- 1225-[ongoing] (Creation)
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Scope and content
The records of York Diocesan Registry comprise the records of the York Diocesan Registrar, the chief legal officer of the Archbishop. These records are wide ranging in date, extent and content, comprising the day to day legal business of the diocese.
The office of Registrar has a long history. As Registrar of the Archbishop’s Consistory and Chancery Courts, the Diocesan Registrar conducted the entire business of the courts and maintained the registry of court records. He also conducted all the business connected with the Archbishop’s Visitations. He prepared and arranged all matters and documents connected with ordinations, consecrations, institutions, licences and other business. He attended on the diocesan chancellor and archdeacons where necessary. He dealt with all the daily office correspondence on diocesan business and he undertook all the work involved with the administration of the diocese and the spiritual functions of the Archbishop. By very ancient custom the Registrar was, for the tenure of his office, the custodian, and for that time the legal owner, of all the archives in his care.
These are the functions still exercised by the Diocesan Registrar today. She is responsible for the management, issuing and maintenance of documents in relation to a variety of functions and procedures: issuing, for example, the legal documents for the appointments of clergy and lay office holders and for the consecration of churches, churchyards and cemeteries, processing faculty applications, authorising changes or additions to consecrated buildings and burial grounds, issuing of common licences for marriage, maintaining a register of patrons in the diocese, ensuring proper procedures are followed in the filling of vacant benefices, maintaining the diocesan records, and the giving of advice to the Archbishop, suffragan bishops, archdeacons, rural deans, churchwardens, and other clergy and lay officials. She is also the Registrar of the Diocesan Synod, and legal adviser to the Consistory Court.
The York Diocesan Registrar is also the York Provincial Registrar, and in this role she deals with provincial business such as the procedure and legal requirements relating to the appointment of bishops, and the processing of applications from overseas clergy to minister in the province. She is the Registrar of the Court of Chancery and she acts for the Archbishop in cases of clergy discipline.
The office of York Diocesan Registrar was, in earlier times, held by a prominent individual, who might be a cleric or a barrister. It was also held by members of the same family. From the mid seventeenth century to the late eighteenth century the office was held by the Aislabie family. Between the late eighteenth century and the late nineteenth century the office was held by younger sons of the Archbishops of York, while day to day business at the Registry was conducted by deputy registrars (sometimes one deputy, sometimes joint deputies) who were solicitors and public notaries. Today the York Diocesan Registrar is a member of a York legal practice and is a specialist in canon law and in the governance of the Church of England.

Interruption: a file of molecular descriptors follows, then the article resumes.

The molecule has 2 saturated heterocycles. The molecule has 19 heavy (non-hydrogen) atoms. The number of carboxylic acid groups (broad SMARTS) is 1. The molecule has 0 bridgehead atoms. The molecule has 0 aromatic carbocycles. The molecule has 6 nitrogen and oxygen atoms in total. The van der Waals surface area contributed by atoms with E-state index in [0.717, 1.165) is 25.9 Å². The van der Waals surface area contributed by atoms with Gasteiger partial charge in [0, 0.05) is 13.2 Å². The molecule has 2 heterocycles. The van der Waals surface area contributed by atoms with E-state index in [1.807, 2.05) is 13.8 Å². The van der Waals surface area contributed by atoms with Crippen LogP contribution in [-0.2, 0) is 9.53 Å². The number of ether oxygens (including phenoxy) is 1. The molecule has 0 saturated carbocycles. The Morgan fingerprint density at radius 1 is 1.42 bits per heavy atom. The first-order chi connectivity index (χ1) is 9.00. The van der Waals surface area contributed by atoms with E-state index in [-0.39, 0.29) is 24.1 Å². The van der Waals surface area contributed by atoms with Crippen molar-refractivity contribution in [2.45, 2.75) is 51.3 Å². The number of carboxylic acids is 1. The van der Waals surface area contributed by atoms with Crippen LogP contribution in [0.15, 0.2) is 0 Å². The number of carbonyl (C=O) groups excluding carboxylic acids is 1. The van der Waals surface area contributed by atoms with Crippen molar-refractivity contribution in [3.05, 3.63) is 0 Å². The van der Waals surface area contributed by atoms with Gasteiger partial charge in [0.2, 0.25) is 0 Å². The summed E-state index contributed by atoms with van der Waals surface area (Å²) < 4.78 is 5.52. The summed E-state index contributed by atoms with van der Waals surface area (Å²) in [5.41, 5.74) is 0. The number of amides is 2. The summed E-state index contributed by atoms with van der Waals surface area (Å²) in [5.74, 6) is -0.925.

Records in this section include all the records of day to day legal administration of the diocese, including archbishops’ registers (1225-1974) and institution act books (1545-ongoing); records relating to the ordination and licensing and resignations of clergy in the diocese(1531-ongoing); records relating to benefices and patronage (1531-ongoing); records relating to the consecration and licensing of churches and church premises (1635-ongoing); records of church land and property, including glebe, parsonage houses, schools, mission rooms and archbishop’s estates (1555-ongoing); records of tithe (1836-1936); records of faculties (1620-ongoing); marriage bonds and licences (1618-1998); records relating to parishes, including parish register transcripts (1600-ongoing); and records relating to rural deaneries (1865-1875), charities (1618-1994), dissenters (1712-1852), national returns and surveys (1743-1902), registry administration (c.1300-ongoing), and fragments of records and non-diocesan records found in the Registry (12th century to early twentieth century).
System of arrangement
The new arrangement draws on the earlier arrangements of 1973 and 2003-2005 but will also incorporate some reorganisation, based on a comprehensive survey and inventory of the archive, and much new cataloguing.
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